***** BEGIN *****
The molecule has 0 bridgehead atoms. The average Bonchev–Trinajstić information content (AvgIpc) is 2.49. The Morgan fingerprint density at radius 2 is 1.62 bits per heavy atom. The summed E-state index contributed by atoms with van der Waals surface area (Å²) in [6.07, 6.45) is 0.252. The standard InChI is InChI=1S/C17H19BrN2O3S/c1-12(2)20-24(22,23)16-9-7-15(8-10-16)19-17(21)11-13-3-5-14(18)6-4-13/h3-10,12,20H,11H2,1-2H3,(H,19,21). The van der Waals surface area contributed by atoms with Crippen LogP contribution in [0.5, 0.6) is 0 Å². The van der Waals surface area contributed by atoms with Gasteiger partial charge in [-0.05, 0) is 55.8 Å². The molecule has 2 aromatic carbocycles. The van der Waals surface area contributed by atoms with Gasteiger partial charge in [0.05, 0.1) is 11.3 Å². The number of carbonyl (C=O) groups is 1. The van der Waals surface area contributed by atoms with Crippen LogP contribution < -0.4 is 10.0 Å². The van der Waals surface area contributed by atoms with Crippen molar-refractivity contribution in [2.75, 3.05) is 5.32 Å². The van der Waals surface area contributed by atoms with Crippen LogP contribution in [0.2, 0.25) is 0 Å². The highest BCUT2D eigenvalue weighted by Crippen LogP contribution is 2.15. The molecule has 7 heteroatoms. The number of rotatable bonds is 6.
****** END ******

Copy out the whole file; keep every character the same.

The molecule has 0 bridgehead atoms. The average Bonchev–Trinajstić information content (AvgIpc) is 2.49. The Morgan fingerprint density at radius 2 is 1.62 bits per heavy atom. The summed E-state index contributed by atoms with van der Waals surface area (Å²) in [6.07, 6.45) is 0.252. The standard InChI is InChI=1S/C17H19BrN2O3S/c1-12(2)20-24(22,23)16-9-7-15(8-10-16)19-17(21)11-13-3-5-14(18)6-4-13/h3-10,12,20H,11H2,1-2H3,(H,19,21). The van der Waals surface area contributed by atoms with Crippen LogP contribution in [0.5, 0.6) is 0 Å². The van der Waals surface area contributed by atoms with Gasteiger partial charge in [-0.05, 0) is 55.8 Å². The molecule has 2 aromatic carbocycles. The van der Waals surface area contributed by atoms with Gasteiger partial charge in [0.05, 0.1) is 11.3 Å². The number of carbonyl (C=O) groups is 1. The van der Waals surface area contributed by atoms with Crippen LogP contribution < -0.4 is 10.0 Å². The van der Waals surface area contributed by atoms with Crippen molar-refractivity contribution in [2.75, 3.05) is 5.32 Å². The van der Waals surface area contributed by atoms with Crippen LogP contribution in [0.2, 0.25) is 0 Å². The highest BCUT2D eigenvalue weighted by Crippen LogP contribution is 2.15. The molecule has 7 heteroatoms. The number of rotatable bonds is 6.